In The SIP School's SIP Survey 2015, there were many surprising findings -- good and bad.
Ask me if I like surprises and the answer will always be, "It depends." Do I like the surprise of finding that my car won't start on a morning when I have a can't-miss appointment? Absolutely not. Am I thrilled about an unexpected bonus in my paycheck? You bet I am.
When I was given a copy of The SIP School's SIP Survey 2015, I found all sorts of surprises that had me vacillating between joy, shock, and disappointment. There were also quite a few "You don't say?" moments that made the survey both informative and enlightening. Every time I feel I know everything there is to know about the state of SIP, I am surprised with a new tidbit of information that proves just how dynamic this technology is. It has been nearly 20 years since SIP was first introduced to the world, and it's still a moving target.
It is not my intent to simply restate everything in the survey. Instead, I am going to pull out what I feel to be the most pertinent information and offer up an opinion or two. The full survey is available here for download for those who want to dig in deeper.Setting the Stage
Let's start with a few basics about the survey.
This is the fifth year the survey has been given, and a record 1,098 communications professionals provided answers to 24 questions. A big change from previous years is that this time around there were more respondents from SIP trunks consumers (62%) than providers (38%). To my way of thinking, the experiences of actual users are a more important gauge of the state of SIP than those that sell trunks and backend services. I want to know how it is being used more than how it is being marketed. To me, that is a much better metric of success and acceptance.
Next, the questions were designed to segregate users from providers. While users were asked to answer all 24 questions, providers were asked to skip questions two through 16. This reinforces the emphasis on usage over delivery.
Other basic groundwork data includes:
- The majority of respondents were from large enterprises.
- The overwhelming majority of the respondents (47.19%) were primarily users of Avaya technology, with Cisco coming in at second place (30.77%). Microsoft (11.02%), Mitel (18.09%), and Asterisk (9.15%) combined for a total of 38.26%. Alcatel-Lucent, Broadsoft, NEC, Genband, ShoreTel, and Unify were also represented, although in significantly smaller percentages.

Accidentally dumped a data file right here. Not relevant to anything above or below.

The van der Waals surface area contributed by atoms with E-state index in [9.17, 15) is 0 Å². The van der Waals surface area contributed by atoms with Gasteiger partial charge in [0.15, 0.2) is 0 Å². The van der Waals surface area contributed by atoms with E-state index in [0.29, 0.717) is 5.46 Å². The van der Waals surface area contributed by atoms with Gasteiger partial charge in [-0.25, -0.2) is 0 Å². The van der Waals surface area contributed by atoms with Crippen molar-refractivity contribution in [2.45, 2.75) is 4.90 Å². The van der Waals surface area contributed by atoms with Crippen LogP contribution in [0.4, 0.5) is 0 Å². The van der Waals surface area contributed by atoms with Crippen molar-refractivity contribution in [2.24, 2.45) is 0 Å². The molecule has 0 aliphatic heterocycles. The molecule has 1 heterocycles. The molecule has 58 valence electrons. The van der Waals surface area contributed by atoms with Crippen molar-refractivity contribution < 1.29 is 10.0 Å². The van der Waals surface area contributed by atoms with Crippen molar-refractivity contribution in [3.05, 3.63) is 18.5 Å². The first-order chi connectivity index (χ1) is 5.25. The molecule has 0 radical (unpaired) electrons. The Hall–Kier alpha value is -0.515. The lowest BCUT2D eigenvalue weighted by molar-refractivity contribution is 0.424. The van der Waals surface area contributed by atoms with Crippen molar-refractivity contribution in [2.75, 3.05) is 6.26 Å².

- While there was some use of cloud services for communications, it was minimal. So, despite all the talk about moving to the cloud, most companies are still clinging to their on-premises PBXs.
Lastly, while the respondents were located across the globe, the numbers are skewed toward those in the United States. Specifically, the distribution looks as follows:
- 52.1% -- USA
- 8.50% -- United Kingdom
- 7.14% -- India
- 6.63% -- Canada
- 2.04% -- Germany
- 23.47% -- Other countries
Given that the majority of respondents were Avaya shops, it came as no surprise that out of nine different SBC vendors, the Avaya SBC was the most prevalent at 17.05%. It was also no surprise that Oracle Acme came in at a close second with 16.09%.
The number that both surprised and concerned me was that 17.62% had no SBC at all. Are these people not aware of just how vulnerable their communications system is when they willingly choose to not install what I consider an essential VoIP security device? I wonder how they might feel about that decision after their first denial-of-service attack or REGISTER storm?
I wasn't surprised that quite a few chose to not offer up their SBC information. After all, security often begins with keeping your mouth shut.
Houston, We Have a Problem
I was happy to learn that 16.83% of the respondents never had a problem with their SIP trunks, but that means that 72.15% (11.03% have yet to deploy SIP trunks) experienced issues with their provider, edge device, or PBX. Problems with audio quality were the most common complaints with the infamous one-way-audio taking on the lion's share of the grievances. Since that can typically be attributed to configuration issues, the biggest problem may really be poor design and implementation.
I enjoyed reading the reasons why some respondents never experienced a problem with their SIP configuration. These included:
- Good connectivity
- Good design (no one-way-audio for these folks)
- Certified configurations
- Smart people (my favorite)
- SIP knowledge (yes!)
- Testing (can we ever do enough of that?)
- Good documentation from the manufacturer
Next page: Operational problems, monitoring and WebRTC adoption challenges